By the time I started therapy in August 2004, Sergei had been out to pasture for about 2 ½ years. I diligently started a treatment protocol on Sergei using Acuscope therapy and Dynamite Wound Balm sweats twice a week to address the scar tissue. I initially treated him very aggressively, up to three times a day for the first two weeks. We kept Sergei in a smaller paddock so he could move around freely, but not big enough to get silly. I continued treatment once a week after his initial introduction to Acuscope Therapy. After a couple of months, his readings were indicating another round of daily therapy were needed, he came back to my barn and I was able to treat him once a day for 10 days I really began to see significant improvement. This second round seemed to work well, at this point, his swelling was significantly down and I was able to put him back on a weekly schedule. The weekly schedule continued until May 2005, I checked him every two weeks after that, then every three weeks, and now I pop over there about once a month just to check how he is doing.
I have to say, he has gone beyond what anyone had ever expected, he was put back to work slowly in the Spring of 2005 and is now back at work and on the trail.
After the same vet who declared him “a pasture ornament” who wouldn’t be ridden again, gave him a thorough evaluation in March 2006, he said “wow, go ride that horse”. Needless to say, I was thrilled with his progress as were the owners. Below is a testimonial from them as to their experience with this modality.
“ Sergei is a 9 yr old purebred Akhal Teke gelding that in 2002 sustained a rear leg tendon sheath injury during a routine training ride. The injury required extensive rehabilitation, surgery and almost a year of stall confinement and hand walking only. Sergei was near the end of his rehab, when he let my husband know that he had had about enough of the year's worth of confinement by rearing up a breaking free from him as he was being hand walked in our pasture. Sergei bolted around our pasture like he was qualifying for the Indy 500. Needless to say, this episode resulted in a complete reversal of all of the benefit the surgery, year long rehab of the soft tissue, repetitive ultrasounds, etc. had done - and more injury to boot!
At this point, all vets consulted basically gave us no hope that Sergei could recover to be considered sound & rideable again. The fear was there was now so much tissue damage and scar tissue that the tendon could never work properly. We were told to consider him a pasture ornament only. And to look at the leg, you could see why the vets were saying that.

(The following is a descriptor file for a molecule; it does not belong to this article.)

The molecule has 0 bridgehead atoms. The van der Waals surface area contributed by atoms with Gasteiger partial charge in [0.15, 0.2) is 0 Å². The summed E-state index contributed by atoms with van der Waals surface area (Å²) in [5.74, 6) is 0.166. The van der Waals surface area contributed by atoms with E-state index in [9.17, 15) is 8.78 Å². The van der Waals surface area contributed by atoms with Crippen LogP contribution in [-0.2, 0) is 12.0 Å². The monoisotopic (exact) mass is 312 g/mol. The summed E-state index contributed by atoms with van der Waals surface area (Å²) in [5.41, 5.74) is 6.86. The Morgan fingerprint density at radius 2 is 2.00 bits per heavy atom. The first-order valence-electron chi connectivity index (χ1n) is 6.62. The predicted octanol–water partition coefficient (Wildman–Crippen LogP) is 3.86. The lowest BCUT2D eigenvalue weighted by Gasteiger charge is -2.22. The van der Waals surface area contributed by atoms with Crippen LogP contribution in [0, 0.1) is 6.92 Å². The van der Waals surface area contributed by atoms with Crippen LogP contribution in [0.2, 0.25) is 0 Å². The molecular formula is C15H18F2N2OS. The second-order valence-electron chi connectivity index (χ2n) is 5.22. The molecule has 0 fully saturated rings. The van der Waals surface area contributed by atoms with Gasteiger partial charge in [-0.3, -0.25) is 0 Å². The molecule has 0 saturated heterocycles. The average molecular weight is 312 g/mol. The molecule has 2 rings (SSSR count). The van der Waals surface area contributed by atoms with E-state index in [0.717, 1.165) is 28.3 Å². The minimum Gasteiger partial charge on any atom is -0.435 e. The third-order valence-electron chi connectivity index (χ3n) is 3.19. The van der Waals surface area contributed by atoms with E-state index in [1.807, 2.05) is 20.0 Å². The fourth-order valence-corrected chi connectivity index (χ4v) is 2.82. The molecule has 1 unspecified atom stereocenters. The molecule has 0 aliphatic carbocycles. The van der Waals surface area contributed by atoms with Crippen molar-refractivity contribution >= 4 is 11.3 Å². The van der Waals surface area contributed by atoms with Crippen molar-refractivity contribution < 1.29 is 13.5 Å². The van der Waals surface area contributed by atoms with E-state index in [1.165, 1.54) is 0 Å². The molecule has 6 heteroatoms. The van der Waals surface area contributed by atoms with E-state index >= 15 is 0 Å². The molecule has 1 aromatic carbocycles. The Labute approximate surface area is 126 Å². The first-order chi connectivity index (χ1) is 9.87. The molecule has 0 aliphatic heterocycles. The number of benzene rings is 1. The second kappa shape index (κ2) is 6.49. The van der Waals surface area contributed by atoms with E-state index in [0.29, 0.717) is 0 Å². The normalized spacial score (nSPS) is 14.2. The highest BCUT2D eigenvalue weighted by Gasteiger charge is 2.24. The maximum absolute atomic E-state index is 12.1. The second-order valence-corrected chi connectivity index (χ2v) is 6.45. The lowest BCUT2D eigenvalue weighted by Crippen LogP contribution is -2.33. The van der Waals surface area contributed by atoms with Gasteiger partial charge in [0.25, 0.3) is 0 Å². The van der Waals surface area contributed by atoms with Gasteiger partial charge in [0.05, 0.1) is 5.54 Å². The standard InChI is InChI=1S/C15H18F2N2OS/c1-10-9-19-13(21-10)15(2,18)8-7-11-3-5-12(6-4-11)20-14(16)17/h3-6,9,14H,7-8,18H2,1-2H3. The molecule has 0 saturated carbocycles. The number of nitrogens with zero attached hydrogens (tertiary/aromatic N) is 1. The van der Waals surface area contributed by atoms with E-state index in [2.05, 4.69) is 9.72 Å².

Kim Mercer, who I know from work, mentions that she had recently completed training course on her new acuscope machine. Once Kim explained to us just exactly what the machine does my husband & I look at her jokingly and say, "boy, do we every have a project horse for you". Kim explained that she thought she could help Sergei. My husband and I thought she was out of her mind. Even Kim was a little taken aback when she initially saw Sergei's leg. By this time, he had been a very unhappy pasture ornament for about 2 1/2 yrs.
Kim diligently started a protocol on Sergei that combined the use of the Acuscope machine with Dynamite Wound balm sweats. For several months, we would watch as Kim worked on Sergei. Kim had faith in the protocol - always reminding us to be patient, that she knew she was helping Sergei's body to heal itself. We on the other hand, were convinced by now that she had lost her mind. But in the end, a year later, we are riding Sergei, a sound horse - as proclaimed by the same vet that thought he would never be sound again. The very happy ending to this story is that Sergei is by nature a horse that HAS to work. He is bold and fearless and loves going out and exploring the trails. He is always ready to go and to have lived the rest of his life as a pasture ornament would have been awful for him.
As a postscript, our vet - who was very involved in the training of racehorses prior to and during vet school and who still keeps a couple race horses, has been using a similar Acuscope/Myoscope rehab routine on one of his 3 yr old Thoroughbred race prospects that has sustained a suspensory injury. I think Kim and acuscope made a believer out of him...”
*** UPDATE – Sergei is doing wonderfully – Below is a recent article in the local newspaper (front page) with Sergei back at work on trail patrol:
Click Here for the PDF version of the Article
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Ruby was an 11 month old beautiful pure Arabian filly who had a tragic accident that almost cost her her life in 1996. Here is her story:
I received a frantic phone call from Ruby's owner Kay (she was a regular therapy client of mine at that time), who told me that her husband had come home from running errands to find Ruby lying in the pasture on her side unconscious with blood coming out of her ears and nostrils. He called their regular equine veterinarian, and by the time Kay got home the veterinarian was there attending to Ruby.
Ruby had regained consciousness by the time they arrived. Unfortunately, though, she presented with very traumatic neurological symptoms including extensive paralysis on her entire left side. She could not stand or move, and her head was traumatized. Her left ear was drooping down to her neck, her left eye was cloudy, her upper lip was twisted to the right, and her lower lip (on the left side) had a significant droop. She could not close her mouth at all.